Number four of the six common landlord mistakes I wrote in a past blog is about as a landlord; you need to avoid being disorganised.
Being a landlord and being disorganised don’t mix too well together.
In all my years in property management, see below the three biggest complaints I hear from tenants regarding landlords and some property managers being disorganised.
1. Unfiled Paperwork.
🔵 As mentioned in other blogs, if you own a rental property, you must treat it as a business. Having unfiled tenancy-related paperwork, it’s not a good idea.
🔵 Hard copies of any tenancy documents and any communication with tenants need filing to that property, and it’s essential to have a backup on your PC or in the cloud.
🔵 It could be very embarrassing if you need to provide a copy to the tenant or file a claim to the tenancy tribunal and you cannot find the tenancy agreement.
2. Not keeping Accurate Rent Records.
🟠 If you are managing your property, you have a legal requirement to keep rent and bond records for seven years after the tax year they relate to.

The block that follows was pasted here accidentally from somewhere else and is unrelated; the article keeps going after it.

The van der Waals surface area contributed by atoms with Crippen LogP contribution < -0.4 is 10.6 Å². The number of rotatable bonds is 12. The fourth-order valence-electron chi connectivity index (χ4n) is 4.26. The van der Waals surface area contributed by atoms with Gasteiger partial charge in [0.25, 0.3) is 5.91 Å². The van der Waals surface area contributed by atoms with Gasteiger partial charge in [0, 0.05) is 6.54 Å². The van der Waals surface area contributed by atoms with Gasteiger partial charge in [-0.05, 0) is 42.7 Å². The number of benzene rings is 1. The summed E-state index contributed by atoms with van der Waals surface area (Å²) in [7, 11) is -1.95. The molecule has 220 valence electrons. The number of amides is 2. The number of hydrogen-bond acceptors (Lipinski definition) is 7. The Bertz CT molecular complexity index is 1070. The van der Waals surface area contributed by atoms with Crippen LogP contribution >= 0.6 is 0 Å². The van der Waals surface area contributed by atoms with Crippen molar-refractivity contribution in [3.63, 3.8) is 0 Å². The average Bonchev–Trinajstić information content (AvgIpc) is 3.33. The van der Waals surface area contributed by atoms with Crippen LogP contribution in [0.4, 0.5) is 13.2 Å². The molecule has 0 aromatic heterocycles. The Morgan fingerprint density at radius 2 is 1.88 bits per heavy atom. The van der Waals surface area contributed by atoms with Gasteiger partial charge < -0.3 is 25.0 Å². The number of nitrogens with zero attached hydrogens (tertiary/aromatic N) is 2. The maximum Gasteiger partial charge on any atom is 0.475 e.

🟠 A simple Excel spreadsheet that will record when the rent is due. When paid, the rent period from and rent period to and the rent amount.
➡ You can download a spreadsheet the tenancy services.
🟠 I often hear stories from tenants wanting information about rent and landlords not providing a rent summary.
🟠 It still amazes me some landlords can’t provide this. If you’re a landlord and not wanting to do the basic requirements, you should pass your rental property on to a property manager immediately. It’s simply not good enough.
🟠 And any case, if you need to file a claim for rent arrears and don’t bring accurate rent records, you’re wasting your time.
3. Not Lodging Bonds.
🔴 For landlords managing their property, one of the most common issues tenants face is the failure of landlords not lodging their bond.
🔴 Landlord’s the bond money is not yours.
🔴 Yes, the bond is a security in case there’s any damage caused or unpaid rent, but that money isn’t yours to keep or hold onto.
🔴 Any bonds paid by tenants need’s lodging within 23 working days. Not lodging a bond within these time frames is unlawful,, and you could be required to pay a penalty.
🔴 I heard from a tenant complaining the landlord 18 months later had still not paid the bond to tenancy services; this is simply not good enough.
➡ This link will take you through to tenancy services; there’s an article about a landlord ordered by the Tenancy Tribunal to pay just over 30 thousand dollars in exemplary damages, who had received bonds from fifty-four separate tenancies that did not forward them onto Tenancies Services Bond Centre.
Making life easier for landlords is what we do.
So if you are considering engaging a property manager